When rebels shot down commercial passenger aircraft Malaysia Airlines Flight 17 in 2014, amateur online sleuths used social media posts to pinpoint the perpetrators and even the missile system used in the attack.
More recently, at the start of the pandemic, a story broke of a US man hoarding sanitisers for price gouging. Though the article never gave his location, the photos it published contained geotag information, and his warehouse was quickly outed. And in 2022, a major credit card company didn't know it had been hacked until researchers discovered millions of stolen records on the dark web.
These are all examples of open-source intelligence. It's a trend that is changing cybersecurity, says Lior Arbel, co-founder of security SAAS provider, Encore, “Most security operations focus inwards on information only they should know about their environment and security measures. But cybercriminals cast a wider net for information. They also find publicly available information that they can use for attacks. More security teams are starting to do the same, using open-source intelligence to identify risks and reinforce security."
A leaf from spycraft
Open-source intelligence, or OSINT, is the practice of legally collecting public information for a specific intelligence requirement. The concept goes back at least as far as World War 2 when the Office of Strategic Services gathered newspapers, journals, radio broadcasts and more to gain an edge over Axis forces. In the 1980s, the US Pentagon coined the term, expanding its intelligence activities beyond covert information gathering.
As the internet and connectivity grew, so did OSINT opportunities and access. Today, amateur investigators, journalists, students, researchers, and hobbyists use OSINT through social media, forum posts, public chat groups and many more outlets. So do criminals – in particular, cybercriminals. They dig up OSINT to find weaknesses in targets, especially for social engineering.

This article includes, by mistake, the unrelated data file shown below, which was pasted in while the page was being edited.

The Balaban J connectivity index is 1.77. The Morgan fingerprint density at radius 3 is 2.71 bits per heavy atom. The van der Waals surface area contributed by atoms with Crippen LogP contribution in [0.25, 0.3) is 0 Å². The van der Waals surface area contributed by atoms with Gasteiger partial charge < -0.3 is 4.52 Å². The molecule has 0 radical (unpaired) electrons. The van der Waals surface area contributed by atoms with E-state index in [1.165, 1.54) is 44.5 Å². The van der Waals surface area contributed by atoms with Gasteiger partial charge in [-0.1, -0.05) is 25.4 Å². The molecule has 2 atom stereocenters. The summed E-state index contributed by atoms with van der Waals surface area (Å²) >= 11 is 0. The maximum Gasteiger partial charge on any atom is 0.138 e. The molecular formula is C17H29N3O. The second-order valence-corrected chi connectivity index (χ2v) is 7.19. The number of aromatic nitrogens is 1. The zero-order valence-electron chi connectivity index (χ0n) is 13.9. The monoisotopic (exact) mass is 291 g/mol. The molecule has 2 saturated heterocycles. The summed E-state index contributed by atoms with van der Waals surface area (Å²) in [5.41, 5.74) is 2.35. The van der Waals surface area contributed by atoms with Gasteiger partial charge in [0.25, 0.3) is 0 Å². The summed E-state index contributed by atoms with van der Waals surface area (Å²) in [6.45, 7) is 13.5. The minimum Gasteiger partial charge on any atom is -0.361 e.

“Criminals can build dossiers on targets by scraping social media information, forum posts, and any data that is open to public eyes," says Arbel. "For example, an executive posting online that he's going to his child's swimming competition. Criminals can use that to launch a phishing attack, such as an email disguised to look like it's from the swimming schedule but is designed to steal login credentials.”
OSINT is also becoming a major part of cybersecurity. As the ancient Chinese strategist Sun Tzu noted, you should always try to know what the enemy knows and know more than the enemy. If criminals use OSINT, so should cybersecurity practitioners — it's a valuable skill set and a growing career opportunity. Stepping into the shoes of would-be adversaries, security experts look for information on the internet – including the unindexed deep web and clandestine dark web – to find information that informs their security strategies.
These details can be about individuals, company information, or the systems they rely on. Probing public-facing parts of business systems can yield a wealth of information that, in the wrong hands, spells massive danger for an organisation.
OSINT for good
Leading security systems incorporate OSINT to identify security risks and design strategies that mitigate those problems. The most effective examples combine OSINT with other security practices, such as External Attack Surface Management (EASM) and Cyber Asset Attack Surface Management (CAASM).
EASM looks at internet-facing systems and assets – often unseen risks such as shadow IT (ungoverned technologies used by staff) – and CAASM probes existing data sources to find, validate and fix security controls. “Together, these approaches provide security teams with actionable intelligence to address the biggest threats to their companies,” says Arbel.
"Cybersecurity's challenge is finding multiple needles in a haystack while a criminal only has to find a few to create an attack. The combination of OSINT, EASM and CAASM creates a very detailed security-readiness view from inside and outside an organisation. But the real benefits start happening when you add automation and integration. Then you can generate good intelligence quickly and apply fixes automatically."
OSINT and these two disciplines are the hallmarks of modern security services. They help manage today's complex technology arenas, where applications, cloud services, remote access and multiple other factors make it much harder for security teams to identify and address risks. The most effective systems add agnosticism: integrating with existing security estates and data sources to provide more accurate assessment and problem discovery.
"Cybercriminals work against your time," says Arbel. “The longer it takes you to find a problem and fix it, the more opportunity they have to break in and hide their tracks. But modern security assessment and reporting platforms are radically reducing how long it takes to find and fix issues."
OSINT rapidly differentiates between effective security solutions and the sector's white elephants. Numerous security qualifications now incorporate OSINT training, and the sector even has an OSINT framework (https://osintframework.com/). Today's criminals learn a lot about their targets through open-source intelligence. But so can the good guys. With the right insights, they are fighting back.
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